Students with Disabilities Must be Included in Public Schools
Billy is physically handicapped and goes to school on a bus that has to pick him up quite early, for he has to go to school an hour away from his home. When Billy is at school, he gets to be in classes with all sorts of children; some are in wheelchairs, like he is, but they are unable to move by themselves, and some can walk, but Billy has a hard time talking to some of those children because they are developmentally younger than he is. All his classmates are his friends, but they never come over to play after school because he lives so far away, and Billy does not have a lot in common with them. Billy likes to play basketball in his driveway and he loves to talk about the latest pop music. There is a school about four blocks away from his house, but professionals in the school system have recommended that Billy not be included in regular classrooms. People who know Billy well would describe him as funny, friendly, smart, and athletic. People who are in charge of making sure Billy has the kind of education he deserves would describe him as having cerebral palsy, conductive hearing loss, and mild dyslexia. Were Billy included in the regular classroom at the school four blocks away, he would be known for who he is and not what he has; I believe the quality of his life would come rightfully before the quantity of adaptations he requires. Inclusion is realistic and necessary, and public schools should implement it as the next logical step in the process of helping students with disabilities.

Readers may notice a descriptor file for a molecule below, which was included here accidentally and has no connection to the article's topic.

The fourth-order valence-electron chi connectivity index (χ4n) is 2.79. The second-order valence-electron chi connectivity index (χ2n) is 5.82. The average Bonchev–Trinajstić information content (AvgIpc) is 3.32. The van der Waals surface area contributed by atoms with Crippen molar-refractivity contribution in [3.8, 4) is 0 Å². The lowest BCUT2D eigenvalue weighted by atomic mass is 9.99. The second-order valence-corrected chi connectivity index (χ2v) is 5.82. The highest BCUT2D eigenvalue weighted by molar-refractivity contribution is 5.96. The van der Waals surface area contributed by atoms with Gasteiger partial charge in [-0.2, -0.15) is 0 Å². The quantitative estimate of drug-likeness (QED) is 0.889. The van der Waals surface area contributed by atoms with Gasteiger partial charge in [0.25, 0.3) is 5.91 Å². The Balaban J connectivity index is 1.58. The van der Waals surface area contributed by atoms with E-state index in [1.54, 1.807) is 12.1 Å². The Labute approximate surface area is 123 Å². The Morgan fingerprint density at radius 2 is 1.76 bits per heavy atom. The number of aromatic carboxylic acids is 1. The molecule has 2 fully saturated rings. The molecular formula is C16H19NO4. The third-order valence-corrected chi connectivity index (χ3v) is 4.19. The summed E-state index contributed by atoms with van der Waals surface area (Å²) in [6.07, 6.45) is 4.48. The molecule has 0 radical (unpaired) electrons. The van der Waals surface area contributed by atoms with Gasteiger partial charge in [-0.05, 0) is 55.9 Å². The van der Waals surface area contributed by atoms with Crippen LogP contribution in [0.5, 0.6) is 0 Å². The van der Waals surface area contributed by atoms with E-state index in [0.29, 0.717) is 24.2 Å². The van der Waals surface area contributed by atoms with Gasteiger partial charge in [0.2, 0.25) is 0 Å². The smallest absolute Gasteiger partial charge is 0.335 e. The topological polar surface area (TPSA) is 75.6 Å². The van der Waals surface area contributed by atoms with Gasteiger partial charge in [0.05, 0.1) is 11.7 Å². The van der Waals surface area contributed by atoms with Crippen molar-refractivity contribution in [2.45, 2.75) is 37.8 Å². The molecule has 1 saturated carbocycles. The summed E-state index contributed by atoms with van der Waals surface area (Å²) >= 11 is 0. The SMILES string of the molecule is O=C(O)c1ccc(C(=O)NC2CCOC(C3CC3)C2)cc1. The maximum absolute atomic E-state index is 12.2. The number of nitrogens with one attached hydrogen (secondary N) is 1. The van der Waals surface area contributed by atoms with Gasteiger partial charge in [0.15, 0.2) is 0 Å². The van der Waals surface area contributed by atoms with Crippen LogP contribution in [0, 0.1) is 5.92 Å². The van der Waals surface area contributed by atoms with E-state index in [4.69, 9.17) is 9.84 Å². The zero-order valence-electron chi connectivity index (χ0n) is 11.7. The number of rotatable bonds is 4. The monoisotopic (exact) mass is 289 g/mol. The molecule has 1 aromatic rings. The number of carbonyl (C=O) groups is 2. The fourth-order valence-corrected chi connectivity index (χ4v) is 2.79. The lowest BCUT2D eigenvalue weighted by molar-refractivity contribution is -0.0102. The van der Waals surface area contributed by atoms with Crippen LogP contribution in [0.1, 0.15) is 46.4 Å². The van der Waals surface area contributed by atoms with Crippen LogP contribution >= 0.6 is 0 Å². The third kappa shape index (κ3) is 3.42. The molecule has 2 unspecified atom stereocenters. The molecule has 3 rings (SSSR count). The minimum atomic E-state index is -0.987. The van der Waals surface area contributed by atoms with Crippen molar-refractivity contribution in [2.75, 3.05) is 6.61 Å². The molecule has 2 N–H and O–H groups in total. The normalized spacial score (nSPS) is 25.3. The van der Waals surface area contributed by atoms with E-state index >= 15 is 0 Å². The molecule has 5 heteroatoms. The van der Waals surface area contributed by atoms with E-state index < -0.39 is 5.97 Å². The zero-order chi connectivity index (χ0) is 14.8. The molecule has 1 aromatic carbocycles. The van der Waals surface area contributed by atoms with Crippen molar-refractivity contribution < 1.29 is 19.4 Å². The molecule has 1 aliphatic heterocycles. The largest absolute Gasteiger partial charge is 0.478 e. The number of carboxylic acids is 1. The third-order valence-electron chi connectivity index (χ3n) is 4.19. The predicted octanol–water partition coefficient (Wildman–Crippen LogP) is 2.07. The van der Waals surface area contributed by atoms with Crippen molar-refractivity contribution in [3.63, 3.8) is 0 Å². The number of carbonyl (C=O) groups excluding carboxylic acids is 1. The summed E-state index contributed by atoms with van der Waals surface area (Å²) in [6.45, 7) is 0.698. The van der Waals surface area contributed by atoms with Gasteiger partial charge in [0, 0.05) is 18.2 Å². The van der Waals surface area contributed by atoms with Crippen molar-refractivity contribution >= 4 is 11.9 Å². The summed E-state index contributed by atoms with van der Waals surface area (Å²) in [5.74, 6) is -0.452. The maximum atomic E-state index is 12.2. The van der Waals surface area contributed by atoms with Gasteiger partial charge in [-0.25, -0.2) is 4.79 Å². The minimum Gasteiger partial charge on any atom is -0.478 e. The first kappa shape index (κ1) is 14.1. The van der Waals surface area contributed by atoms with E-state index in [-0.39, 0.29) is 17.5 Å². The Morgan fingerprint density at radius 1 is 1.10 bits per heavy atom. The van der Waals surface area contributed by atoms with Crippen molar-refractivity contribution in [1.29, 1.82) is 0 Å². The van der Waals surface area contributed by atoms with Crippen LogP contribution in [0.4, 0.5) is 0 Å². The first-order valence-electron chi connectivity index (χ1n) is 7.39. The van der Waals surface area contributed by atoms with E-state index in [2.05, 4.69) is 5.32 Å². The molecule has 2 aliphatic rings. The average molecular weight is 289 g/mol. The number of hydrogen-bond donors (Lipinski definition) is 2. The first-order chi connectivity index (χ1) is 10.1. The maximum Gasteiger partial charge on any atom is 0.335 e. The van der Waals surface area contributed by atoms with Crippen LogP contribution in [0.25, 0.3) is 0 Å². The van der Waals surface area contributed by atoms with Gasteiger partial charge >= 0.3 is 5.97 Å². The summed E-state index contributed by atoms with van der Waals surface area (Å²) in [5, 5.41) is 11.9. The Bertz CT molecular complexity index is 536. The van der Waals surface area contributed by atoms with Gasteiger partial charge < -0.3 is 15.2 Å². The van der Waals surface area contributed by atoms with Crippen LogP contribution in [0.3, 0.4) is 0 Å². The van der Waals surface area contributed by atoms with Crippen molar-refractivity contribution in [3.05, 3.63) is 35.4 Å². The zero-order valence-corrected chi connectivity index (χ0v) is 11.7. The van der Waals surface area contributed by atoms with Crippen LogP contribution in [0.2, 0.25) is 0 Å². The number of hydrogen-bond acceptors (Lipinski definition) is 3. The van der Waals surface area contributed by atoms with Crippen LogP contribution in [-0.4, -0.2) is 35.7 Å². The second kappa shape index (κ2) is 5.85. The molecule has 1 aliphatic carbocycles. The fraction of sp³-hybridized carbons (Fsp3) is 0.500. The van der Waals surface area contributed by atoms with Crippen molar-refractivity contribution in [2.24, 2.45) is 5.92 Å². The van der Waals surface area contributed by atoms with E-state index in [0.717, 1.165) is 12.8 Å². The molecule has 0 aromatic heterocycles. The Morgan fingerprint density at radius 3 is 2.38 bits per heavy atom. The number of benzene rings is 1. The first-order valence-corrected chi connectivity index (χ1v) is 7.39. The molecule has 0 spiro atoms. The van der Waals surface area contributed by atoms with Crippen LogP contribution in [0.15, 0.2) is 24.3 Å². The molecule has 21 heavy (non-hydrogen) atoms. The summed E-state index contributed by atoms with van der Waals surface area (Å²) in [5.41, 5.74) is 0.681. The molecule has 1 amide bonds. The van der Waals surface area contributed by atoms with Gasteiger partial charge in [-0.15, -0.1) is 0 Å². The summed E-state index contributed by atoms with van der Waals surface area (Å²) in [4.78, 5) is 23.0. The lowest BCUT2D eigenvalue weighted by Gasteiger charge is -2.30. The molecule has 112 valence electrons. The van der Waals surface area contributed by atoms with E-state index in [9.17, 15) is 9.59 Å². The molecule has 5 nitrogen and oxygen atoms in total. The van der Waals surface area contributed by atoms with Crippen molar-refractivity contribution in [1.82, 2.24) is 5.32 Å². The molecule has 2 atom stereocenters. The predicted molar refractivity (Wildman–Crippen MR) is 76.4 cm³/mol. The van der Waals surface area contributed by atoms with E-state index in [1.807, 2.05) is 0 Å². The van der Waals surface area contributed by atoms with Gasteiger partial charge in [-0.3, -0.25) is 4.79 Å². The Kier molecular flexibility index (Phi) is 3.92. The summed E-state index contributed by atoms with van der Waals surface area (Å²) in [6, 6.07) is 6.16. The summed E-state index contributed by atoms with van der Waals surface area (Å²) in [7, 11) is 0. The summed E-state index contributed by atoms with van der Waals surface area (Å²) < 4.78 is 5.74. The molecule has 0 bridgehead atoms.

The basic building blocks for inclusion are bringing necessary support services to the student, being in the regular classroom, and being at a nearby school. These things are not rare, and the children who are not in need of special education expect them to be in place. The common argument against inclusion comes from the regular classroom teacher because he or she usually feels that it takes extra time and energy to teach handicapped children alongside typical children. These teachers often lack confidence in their qualifications; therefore, they feel as though they would not be able to teach handicapped children without special training. The purpose behind inclusion is to keep the regular classroom, regular. This means that teachers would have no extra work. Any needed support services are brought to the special needs learner (often in the form of a resource teacher), so class can go as usual, and students like Billy will get extra help from a professional as needed.
In the past, segregation was the new and controversial topic in special education. This was the change from institutionalization to public school attendance. Unfortunately, the children still ended up in self-contained classrooms. Norm Kunc, an advocate and researcher of inclusion, humorously terms this type of learning atmosphere "Retarded Immersion," where students are not motivated because they do not have the opportunity...